More than 3,200 people are on the waiting list for a heart transplant in the United States. Some won’t survive the wait. Last year, 340 died before a new heart was found.The solution: Take a pig heart, soak it in an ingredient commonly found in shampoo and wash away the cells until you’re left with a protein scaffold that is to a heart what two-by-four framing is to a house.Then inject that ghost heart, as it’s called, with hundreds of millions of blood or bone-marrow stem cells from a person who needs a heart transplant, place it in a bioreactor - a box with artificial lungs and tubes that pump oxygen and blood into it - and wait as the ghost heart begins to mature into a new, beating human heart.Doris Taylor, director of regenerative medicine research at the Texas Heart Institute at St. Luke’s Episcopal Hospital in Houston, has been working on this— first using rat hearts, then pig hearts and human hearts - for years.The process is called decellularization and it is a tissue engineering technique designed to strip out the cells from a donor organ, leaving nothing but connective tissue that used to hold the cells in place. This scaffold of connective tissue - called a “ghost organ” for its pale and almost translucent appearance - can then be reseeded with a patient’s own cells, with the goal of regenerating an organ that can be transplanted into the patient without fear of tissue rejection.This ghost heart is ready to be injected with a transplant recipient’s stem cells so a new heart - one that won’t be rejected - can be grown.(Source)

spectacularuniverse:

I’ve seen this photograph very frequently on tumblr and Facebook, always with the simple caption, “Ghost Heart”. What exactly is a ghost heart?

More than 3,200 people are on the waiting list for a heart transplant in the United States. Some won’t survive the wait. Last year, 340 died before a new heart was found.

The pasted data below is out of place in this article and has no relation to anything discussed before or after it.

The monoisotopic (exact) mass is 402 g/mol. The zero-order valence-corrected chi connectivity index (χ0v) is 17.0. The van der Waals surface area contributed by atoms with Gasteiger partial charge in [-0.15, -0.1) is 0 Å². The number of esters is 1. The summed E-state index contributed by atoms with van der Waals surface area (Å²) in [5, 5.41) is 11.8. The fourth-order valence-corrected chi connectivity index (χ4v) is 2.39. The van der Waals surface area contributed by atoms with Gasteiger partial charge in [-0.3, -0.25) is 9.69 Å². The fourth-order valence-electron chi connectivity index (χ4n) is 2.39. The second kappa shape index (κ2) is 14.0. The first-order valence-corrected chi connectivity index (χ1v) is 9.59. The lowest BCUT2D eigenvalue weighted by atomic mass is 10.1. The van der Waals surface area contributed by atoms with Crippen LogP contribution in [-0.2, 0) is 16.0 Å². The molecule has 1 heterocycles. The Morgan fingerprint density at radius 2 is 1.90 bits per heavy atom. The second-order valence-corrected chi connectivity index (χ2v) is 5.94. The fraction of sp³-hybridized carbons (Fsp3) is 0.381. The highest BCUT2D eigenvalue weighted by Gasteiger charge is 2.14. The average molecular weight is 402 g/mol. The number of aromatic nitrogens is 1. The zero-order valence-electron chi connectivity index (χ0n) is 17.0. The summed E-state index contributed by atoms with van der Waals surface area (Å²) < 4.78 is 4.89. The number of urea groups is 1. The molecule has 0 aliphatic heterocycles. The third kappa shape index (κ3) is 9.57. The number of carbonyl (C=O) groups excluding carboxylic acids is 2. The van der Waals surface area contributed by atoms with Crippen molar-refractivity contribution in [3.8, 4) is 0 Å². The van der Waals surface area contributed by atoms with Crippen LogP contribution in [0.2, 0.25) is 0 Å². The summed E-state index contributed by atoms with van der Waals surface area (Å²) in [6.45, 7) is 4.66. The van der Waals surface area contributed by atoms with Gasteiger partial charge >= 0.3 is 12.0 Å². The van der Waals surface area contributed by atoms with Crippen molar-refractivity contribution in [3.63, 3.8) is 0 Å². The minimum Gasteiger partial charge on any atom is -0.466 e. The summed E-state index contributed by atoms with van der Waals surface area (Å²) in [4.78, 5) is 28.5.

The solution: Take a pig heart, soak it in an ingredient commonly found in shampoo and wash away the cells until you’re left with a protein scaffold that is to a heart what two-by-four framing is to a house.

Then inject that ghost heart, as it’s called, with hundreds of millions of blood or bone-marrow stem cells from a person who needs a heart transplant, place it in a bioreactor - a box with artificial lungs and tubes that pump oxygen and blood into it - and wait as the ghost heart begins to mature into a new, beating human heart.

Doris Taylor, director of regenerative medicine research at the Texas Heart Institute at St. Luke’s Episcopal Hospital in Houston, has been working on this— first using rat hearts, then pig hearts and human hearts - for years.

The process is called decellularization and it is a tissue engineering technique designed to strip out the cells from a donor organ, leaving nothing but connective tissue that used to hold the cells in place. 

This scaffold of connective tissue - called a “ghost organ” for its pale and almost translucent appearance - can then be reseeded with a patient’s own cells, with the goal of regenerating an organ that can be transplanted into the patient without fear of tissue rejection.

This ghost heart is ready to be injected with a transplant recipient’s stem cells so a new heart - one that won’t be rejected - can be grown.


(Source)

(via regulatawm)

calvinklein:

In her Calvins.

calvinklein:

In her Calvins.

lovability:

conor-cymex:

mydogsnokes:

i will not buy flowers for a girl because flowers are stupid and worthless and they die like really fast. get a girl a rock. rocks are strong. rocks don’t die after 2 days

diamond

the word you’re looking for is diamond

omfg

(via sezzah)

comedycentral:

Click here to watch Jon Stewart and Jessica Williams discuss the Michael Dunn verdict on last night’s Daily Show.

(via shutupdont)

About:

Following:

xx
x
--
:~)